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Swiftcommunity infiltrated by fraudster

One hopes that vetting procedures for accessing Swift's secure SwiftNet network are much stricter than those for its online community forums at swiftcommunity.net. It seems that a Nigerian 419 fraudster was able to register, get a username and password, and send the usual "investment opportunity" email using the internal message system.

Erstwhile Finextra Community regular and paid Swiftcommunity columnist Chris Skinner relates the tale on one of his other blogs.

To be fair to Swift, they allow anyone with a valid email address to sign up for alerts about event announcements and new blog posts from their several regular posters.  Some of their community forums are open to anyone too, but many are private invitation-only affairs with sporadic discussion about standards, working with Swift etc.

I just checked to see if the offending fraudster  - one Elias Molawa from Western Sector Resources in Ghana - was still registered as one of Swiftcommunity's several thousand members, and it seems he is. I wonder how long he'll remain? 

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Comments: (4)

A Finextra member
A Finextra member 13 November, 2008, 17:10Be the first to give this comment the thumbs up 0 likes

Hi Elton,

I'm the manager of swiftcommunity.net, and indeed this "big" title is a great way to make people opening your blog and read it... well done...;-)

Actually this person has been caught 3 times already, and managing these situations takes a (very) limited amount of time, and fortunately for us has nothing to do with how secure the application is.

For your information, if you want to  "spam" with these idiot messages members of our community you have to do it one by one, manually, and - again - it's the price we accepted to pay in order to make people able to do some sane networking, which i believe is the same objective Finextra is pursuing (BTW, you should add a spell-check, we have it, don't have time now to check my english).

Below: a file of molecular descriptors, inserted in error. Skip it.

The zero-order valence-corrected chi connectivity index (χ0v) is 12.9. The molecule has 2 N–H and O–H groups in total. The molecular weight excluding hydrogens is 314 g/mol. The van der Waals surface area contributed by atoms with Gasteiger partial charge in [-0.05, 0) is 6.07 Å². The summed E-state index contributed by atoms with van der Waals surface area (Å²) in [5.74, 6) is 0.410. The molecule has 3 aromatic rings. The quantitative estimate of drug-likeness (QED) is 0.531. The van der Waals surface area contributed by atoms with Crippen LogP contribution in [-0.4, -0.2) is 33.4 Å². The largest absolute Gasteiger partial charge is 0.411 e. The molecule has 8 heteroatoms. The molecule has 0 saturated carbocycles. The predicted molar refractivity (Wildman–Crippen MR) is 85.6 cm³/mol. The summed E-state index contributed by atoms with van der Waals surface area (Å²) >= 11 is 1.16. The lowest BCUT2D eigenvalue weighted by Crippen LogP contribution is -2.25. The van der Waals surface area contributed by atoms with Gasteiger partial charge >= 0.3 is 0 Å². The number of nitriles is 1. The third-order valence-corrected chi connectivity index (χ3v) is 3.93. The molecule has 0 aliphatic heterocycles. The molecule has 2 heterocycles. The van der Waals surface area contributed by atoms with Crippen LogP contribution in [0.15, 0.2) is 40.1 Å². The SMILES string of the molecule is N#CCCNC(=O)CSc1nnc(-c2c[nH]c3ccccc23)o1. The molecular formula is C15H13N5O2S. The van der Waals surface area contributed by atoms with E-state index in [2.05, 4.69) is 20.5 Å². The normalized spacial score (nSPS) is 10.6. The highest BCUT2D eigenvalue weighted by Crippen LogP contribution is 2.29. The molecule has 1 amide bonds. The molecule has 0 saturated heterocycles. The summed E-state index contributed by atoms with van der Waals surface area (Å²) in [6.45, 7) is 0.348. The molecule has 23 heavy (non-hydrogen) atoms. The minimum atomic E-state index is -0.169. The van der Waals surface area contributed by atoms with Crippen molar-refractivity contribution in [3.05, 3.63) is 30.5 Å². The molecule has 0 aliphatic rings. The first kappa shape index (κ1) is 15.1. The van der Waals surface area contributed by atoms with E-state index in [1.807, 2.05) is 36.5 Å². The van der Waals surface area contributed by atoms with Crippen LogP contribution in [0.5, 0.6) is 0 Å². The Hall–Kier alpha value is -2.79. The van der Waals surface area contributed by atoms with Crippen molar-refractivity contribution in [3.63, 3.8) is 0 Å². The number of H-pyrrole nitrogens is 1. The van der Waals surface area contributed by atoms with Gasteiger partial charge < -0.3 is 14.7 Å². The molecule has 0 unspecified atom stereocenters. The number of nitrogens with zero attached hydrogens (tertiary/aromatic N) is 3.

Chris made a joke on another blog, good you've spotted. I'm sure the readers will have the right perception of it. The day we will be able to avoid intentional spam upfront has still to come, but in more than one year, this is the only case I'm aware of.

We will remove this person again, we'll see who gets tired first...

Regards

 

Matteo

 

Elton Cane
Elton Cane - writer & tech geek - Brisbane 13 November, 2008, 17:32Be the first to give this comment the thumbs up 0 likes

Hi Matteo,

Yes, we do like an eyecatching headline here at Finextra.

I think you're right though, the occasional encounter with a troll or 419er is a common price to pay when getting involved in networking and discussion online. And as long as it's very occasional most people would see it as a minor annoyance or even humorous.

But just as we learnt from first using email as a business tool in the 90s it's when the tide of spam starts to rise that it becomes a real problem.

Steve Ellis
Steve Ellis - Metia - London 13 November, 2008, 22:03Be the first to give this comment the thumbs up 0 likes

Good for you Matteo.

Keep weeding them out :-)

A Finextra member
A Finextra member 14 November, 2008, 03:27Be the first to give this comment the thumbs up 0 likes

Oh, by the way, the spell checker is a 'right click' for you blog posters, I know I obviously forget, but I thought if I wrote it down I'd remember, though it doesn't help with the grammar. Here goes:

Right-click in the blog window and select 'Check Spelling' to check spelling.

Elton Cane

Elton Cane

Journalist copywriter and marketer

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This post is from a series of posts in the group:

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